Amid 'security threats,' US tells citizens to avoid Kabul airport
The United States on Saturday urged its citizens in Afghanistan to avoid traveling to the Kabul airport for now, citing "potential security threats" near its gates.
That warning, posted on the website of the US Embassy in Afghanistan and tweeted by the State Department in Washington, offered no detail on the nature of the threat.
But conditions outside Hamid Karzai International Airport have been chaotic, with reports of people seeking to leave being beaten by Taliban fighters.
"Because of potential security threats outside the gates at the Kabul airport, we are advising US citizens to avoid traveling to the airport and to avoid airport gates at this time unless you receive individual instructions from a US government representative to do so," the alert said.
The United States hopes to evacuate 30,000 Americans and Afghan civilians through its bases in Kuwait and Qatar, and says it has already helped 13,000 people leave the country since August 14.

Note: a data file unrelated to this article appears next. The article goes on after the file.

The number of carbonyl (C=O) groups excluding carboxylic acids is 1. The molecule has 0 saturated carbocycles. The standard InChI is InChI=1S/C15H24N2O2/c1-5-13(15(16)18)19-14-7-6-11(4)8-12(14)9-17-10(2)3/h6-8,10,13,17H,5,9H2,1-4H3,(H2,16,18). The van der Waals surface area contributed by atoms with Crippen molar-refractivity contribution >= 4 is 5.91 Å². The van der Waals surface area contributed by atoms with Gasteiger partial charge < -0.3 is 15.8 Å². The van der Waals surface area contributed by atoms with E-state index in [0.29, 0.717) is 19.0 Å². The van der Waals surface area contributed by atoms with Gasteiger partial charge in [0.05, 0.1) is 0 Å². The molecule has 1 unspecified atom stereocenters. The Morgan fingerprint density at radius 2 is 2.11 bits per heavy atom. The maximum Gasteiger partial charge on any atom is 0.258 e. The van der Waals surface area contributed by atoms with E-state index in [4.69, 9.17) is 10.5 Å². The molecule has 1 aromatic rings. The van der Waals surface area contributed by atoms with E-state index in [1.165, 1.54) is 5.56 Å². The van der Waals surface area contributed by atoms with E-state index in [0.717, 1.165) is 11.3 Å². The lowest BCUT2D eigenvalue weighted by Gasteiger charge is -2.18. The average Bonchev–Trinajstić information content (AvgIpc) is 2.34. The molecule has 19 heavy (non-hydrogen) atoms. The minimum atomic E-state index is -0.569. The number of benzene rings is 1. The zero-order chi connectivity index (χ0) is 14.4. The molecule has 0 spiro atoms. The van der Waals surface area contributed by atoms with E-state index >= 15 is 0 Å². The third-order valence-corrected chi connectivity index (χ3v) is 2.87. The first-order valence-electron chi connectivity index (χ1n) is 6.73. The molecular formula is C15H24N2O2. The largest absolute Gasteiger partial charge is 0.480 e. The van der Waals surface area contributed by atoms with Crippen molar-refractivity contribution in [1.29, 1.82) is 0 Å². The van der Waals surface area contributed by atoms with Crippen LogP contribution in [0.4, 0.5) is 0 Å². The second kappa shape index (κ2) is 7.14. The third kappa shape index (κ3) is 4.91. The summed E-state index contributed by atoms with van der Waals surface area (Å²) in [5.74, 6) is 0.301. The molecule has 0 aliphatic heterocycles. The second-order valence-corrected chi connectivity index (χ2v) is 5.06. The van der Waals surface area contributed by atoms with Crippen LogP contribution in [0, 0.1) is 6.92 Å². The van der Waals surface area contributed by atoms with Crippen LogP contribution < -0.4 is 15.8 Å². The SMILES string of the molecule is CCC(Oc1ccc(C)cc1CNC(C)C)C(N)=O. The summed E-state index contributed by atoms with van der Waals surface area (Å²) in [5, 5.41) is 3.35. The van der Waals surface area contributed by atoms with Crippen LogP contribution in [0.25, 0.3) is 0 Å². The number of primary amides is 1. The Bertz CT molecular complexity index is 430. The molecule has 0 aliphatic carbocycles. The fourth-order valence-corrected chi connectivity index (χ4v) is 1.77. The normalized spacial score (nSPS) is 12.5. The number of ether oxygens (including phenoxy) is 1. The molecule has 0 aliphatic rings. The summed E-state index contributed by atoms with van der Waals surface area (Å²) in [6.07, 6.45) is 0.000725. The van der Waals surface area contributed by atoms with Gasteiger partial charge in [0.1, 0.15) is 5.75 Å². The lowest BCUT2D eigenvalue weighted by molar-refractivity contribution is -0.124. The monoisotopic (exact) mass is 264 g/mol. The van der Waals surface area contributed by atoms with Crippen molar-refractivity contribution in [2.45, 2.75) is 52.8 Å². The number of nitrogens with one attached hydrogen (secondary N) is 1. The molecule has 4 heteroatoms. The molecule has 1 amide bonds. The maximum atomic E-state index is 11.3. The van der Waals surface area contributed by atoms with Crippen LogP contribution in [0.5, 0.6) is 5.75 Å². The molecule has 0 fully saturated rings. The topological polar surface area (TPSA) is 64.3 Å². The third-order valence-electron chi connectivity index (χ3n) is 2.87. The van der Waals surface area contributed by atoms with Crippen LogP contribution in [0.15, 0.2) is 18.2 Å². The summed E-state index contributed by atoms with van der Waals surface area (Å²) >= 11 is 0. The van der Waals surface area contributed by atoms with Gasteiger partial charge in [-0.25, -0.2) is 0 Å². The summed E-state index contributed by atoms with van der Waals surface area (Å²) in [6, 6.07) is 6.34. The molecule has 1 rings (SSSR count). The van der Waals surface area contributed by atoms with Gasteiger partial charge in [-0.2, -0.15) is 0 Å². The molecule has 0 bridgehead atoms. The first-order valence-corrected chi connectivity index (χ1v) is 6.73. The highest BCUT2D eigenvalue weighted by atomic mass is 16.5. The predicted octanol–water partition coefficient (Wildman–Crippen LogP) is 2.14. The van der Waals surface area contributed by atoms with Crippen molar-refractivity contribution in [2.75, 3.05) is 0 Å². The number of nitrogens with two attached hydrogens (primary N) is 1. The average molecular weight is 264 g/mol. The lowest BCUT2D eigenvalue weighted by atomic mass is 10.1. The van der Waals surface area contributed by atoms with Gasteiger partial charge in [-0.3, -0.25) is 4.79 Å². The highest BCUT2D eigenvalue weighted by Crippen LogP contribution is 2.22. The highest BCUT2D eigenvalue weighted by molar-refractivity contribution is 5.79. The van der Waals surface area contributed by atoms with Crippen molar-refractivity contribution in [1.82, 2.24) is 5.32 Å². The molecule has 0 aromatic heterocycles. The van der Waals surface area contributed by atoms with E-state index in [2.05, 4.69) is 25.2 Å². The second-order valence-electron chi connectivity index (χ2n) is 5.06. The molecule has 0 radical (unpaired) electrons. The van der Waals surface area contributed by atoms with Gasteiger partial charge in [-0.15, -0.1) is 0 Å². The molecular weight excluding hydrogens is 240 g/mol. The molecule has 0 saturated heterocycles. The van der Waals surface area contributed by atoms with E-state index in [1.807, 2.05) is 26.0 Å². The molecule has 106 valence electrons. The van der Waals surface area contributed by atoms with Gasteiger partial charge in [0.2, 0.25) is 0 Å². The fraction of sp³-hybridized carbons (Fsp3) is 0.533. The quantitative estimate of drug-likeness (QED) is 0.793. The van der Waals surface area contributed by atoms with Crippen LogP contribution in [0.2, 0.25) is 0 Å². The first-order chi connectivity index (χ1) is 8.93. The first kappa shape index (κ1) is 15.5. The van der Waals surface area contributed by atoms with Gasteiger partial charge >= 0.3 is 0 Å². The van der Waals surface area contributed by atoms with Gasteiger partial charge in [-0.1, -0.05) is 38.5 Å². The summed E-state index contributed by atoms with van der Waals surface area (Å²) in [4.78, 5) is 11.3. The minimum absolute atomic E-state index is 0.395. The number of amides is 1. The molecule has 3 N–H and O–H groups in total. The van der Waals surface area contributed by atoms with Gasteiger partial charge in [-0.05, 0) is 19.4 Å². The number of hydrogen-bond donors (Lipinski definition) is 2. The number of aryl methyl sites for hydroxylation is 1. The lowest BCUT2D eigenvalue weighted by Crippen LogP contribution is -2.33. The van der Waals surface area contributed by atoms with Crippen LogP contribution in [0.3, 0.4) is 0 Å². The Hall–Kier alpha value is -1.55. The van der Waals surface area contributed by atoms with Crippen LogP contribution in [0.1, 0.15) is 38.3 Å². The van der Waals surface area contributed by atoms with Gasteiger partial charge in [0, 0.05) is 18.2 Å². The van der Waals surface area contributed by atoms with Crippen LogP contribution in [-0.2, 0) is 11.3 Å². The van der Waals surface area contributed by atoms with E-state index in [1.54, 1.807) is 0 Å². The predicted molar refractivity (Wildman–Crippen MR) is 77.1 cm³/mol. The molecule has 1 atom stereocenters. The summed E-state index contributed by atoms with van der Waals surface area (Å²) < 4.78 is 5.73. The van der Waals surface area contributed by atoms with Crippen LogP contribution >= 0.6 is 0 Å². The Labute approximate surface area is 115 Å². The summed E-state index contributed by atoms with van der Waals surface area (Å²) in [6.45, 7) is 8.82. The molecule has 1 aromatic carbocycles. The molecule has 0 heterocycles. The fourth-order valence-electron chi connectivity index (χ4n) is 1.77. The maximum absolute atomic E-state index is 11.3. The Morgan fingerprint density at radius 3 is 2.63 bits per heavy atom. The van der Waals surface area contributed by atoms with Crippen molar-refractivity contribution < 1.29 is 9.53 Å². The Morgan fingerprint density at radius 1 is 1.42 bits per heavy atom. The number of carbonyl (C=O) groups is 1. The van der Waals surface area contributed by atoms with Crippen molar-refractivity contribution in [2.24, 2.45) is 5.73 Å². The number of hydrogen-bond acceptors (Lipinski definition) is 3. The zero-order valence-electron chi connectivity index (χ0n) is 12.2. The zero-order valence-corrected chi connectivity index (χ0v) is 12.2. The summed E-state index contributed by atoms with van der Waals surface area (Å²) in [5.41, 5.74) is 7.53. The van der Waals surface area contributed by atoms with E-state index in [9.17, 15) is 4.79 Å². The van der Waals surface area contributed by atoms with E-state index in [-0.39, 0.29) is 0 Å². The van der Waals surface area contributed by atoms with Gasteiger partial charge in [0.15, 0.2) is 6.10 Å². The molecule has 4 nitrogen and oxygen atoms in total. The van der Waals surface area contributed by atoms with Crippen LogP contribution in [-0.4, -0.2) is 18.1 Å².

On Friday, the US military sent helicopters to rescue over 150 Americans unable to reach the airport gates, an official said.
That was the first evidence that US forces were willing and able to go beyond the US-secured compound to help people seeking evacuation.
American officials earlier confirmed that evacuation operations from Afghanistan had stalled for about seven hours Friday, because the receiving base in Qatar was overflowing.
Thousands of Afghans, already cleared to leave their country for the United States, are still waiting at the Kabul airport for available flights, while thousands of others wait outside.
US President Joe Biden has promised to help any American in Afghanistan seeking to evacuate.
But he has admitted that the presence of thousands of US soldiers at the airport does not guarantee safe passage to that vast compound.